If I want to hit my mark I need to know that the target was 50 yds and it was. Regardless of the difference in speed of my bow/arrow I needed to know that. Once the scope is sighted in with the arrows. Then the end result would be the same. I shoot the light arrow it hits the bull. I shoot the heavier arrow it hits the bull.

the question then is what one is more accurate. Over time shooting like I might hunt wind for example.
View attachment 224126
So the heavier shaft dropped 3” more?
 

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So the heavier shaft dropped 3” more?
Don’t know what you mean by more. But it dropped about 3” same arrow 100gr swat x mag vs 170 gr Foc.
Not sure if it was last year or the year before. I had my 400’s with the XBR scope and optimiser. With a tape on the turret marked swat and foc.
Camera lens Reflex camera Automotive tire Mirrorless interchangeable-lens camera Lens

the blue ink line you see to the left is for the FOC 170 gr head. Shooting out to my max hunting range of 60 yds. I just simply turned the dial to what I wanted to shoot. Turned the optimiser to the ranged yardage and shot. Before I put the tape on the scope and the reason I did. Is I found that the optimisers yardage marks were extremely close to the point I left it be. So the cast of the arrow really wasn’t that much different. And once scope adjustment was made. Nothing changed target or deer was 47 yards I turned the dial to 47 and killed the deer.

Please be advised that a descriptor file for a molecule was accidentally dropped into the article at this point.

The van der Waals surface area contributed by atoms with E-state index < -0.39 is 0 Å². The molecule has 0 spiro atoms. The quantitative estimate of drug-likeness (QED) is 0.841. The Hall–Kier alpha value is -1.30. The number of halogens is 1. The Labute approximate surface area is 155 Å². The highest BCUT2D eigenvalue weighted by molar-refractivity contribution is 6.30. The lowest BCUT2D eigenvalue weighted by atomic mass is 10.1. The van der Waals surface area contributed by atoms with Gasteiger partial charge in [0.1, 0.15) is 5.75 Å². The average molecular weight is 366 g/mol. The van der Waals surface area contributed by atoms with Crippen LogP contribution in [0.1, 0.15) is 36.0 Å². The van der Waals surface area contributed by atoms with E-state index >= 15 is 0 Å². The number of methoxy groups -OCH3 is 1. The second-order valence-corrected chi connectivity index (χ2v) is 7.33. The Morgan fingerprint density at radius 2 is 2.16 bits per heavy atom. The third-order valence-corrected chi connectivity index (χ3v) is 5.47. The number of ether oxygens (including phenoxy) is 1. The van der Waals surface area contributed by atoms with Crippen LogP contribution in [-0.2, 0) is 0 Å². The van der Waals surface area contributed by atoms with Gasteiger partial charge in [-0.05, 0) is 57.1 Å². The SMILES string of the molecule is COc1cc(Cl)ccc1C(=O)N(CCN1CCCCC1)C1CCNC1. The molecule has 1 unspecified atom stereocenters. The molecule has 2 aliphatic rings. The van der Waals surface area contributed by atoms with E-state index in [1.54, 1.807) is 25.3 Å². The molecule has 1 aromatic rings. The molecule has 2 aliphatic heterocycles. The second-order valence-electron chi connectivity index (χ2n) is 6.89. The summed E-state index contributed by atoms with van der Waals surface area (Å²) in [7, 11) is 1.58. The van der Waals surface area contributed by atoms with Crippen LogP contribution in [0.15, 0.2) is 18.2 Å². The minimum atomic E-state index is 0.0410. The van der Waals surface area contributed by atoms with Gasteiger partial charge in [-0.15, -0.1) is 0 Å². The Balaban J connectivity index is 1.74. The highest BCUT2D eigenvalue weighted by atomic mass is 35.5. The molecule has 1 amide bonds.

The FOC ended up winning out. And I took the tape off. Now I’m fooling with the swat out of the Excalibur bulldog.
 

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I guess I don’t understand what you did then.

I thought you shot a 100gr point, then put a 170gr point on and it hit 3” lower.

Then what?
 

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Discussion Starter · #36 ·
Wow looks like I opened a can of worms! Honestly until I joined this website in Jan I never really gave a lot of thought to arrow weights. Maybe over thinking it. I have shot at least 25 deer over last few years since I started using a crossbow. Usually would shoot maybe 20-30 arrows just before season opened. I think getting the Fury peaked my interest about arrows and the impact on accuracy. I am strictly a hunter so I would be satisfied with groups that I am sure target shooters would not be.
Lots of good info has been provided much of it way over my head I just don't dig that deep into it. Just an old fart who loves to deer hunt.
 

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Wow looks like I opened a can of worms! Honestly until I joined this website in Jan I never really gave a lot of thought to arrow weights. Maybe over thinking it. I have shot at least 25 deer over last few years since I started using a crossbow. Usually would shoot maybe 20-30 arrows just before season opened. I think getting the Fury peaked my interest about arrows and the impact on accuracy. I am strictly a hunter so I would be satisfied with groups that I am sure target shooters would not be.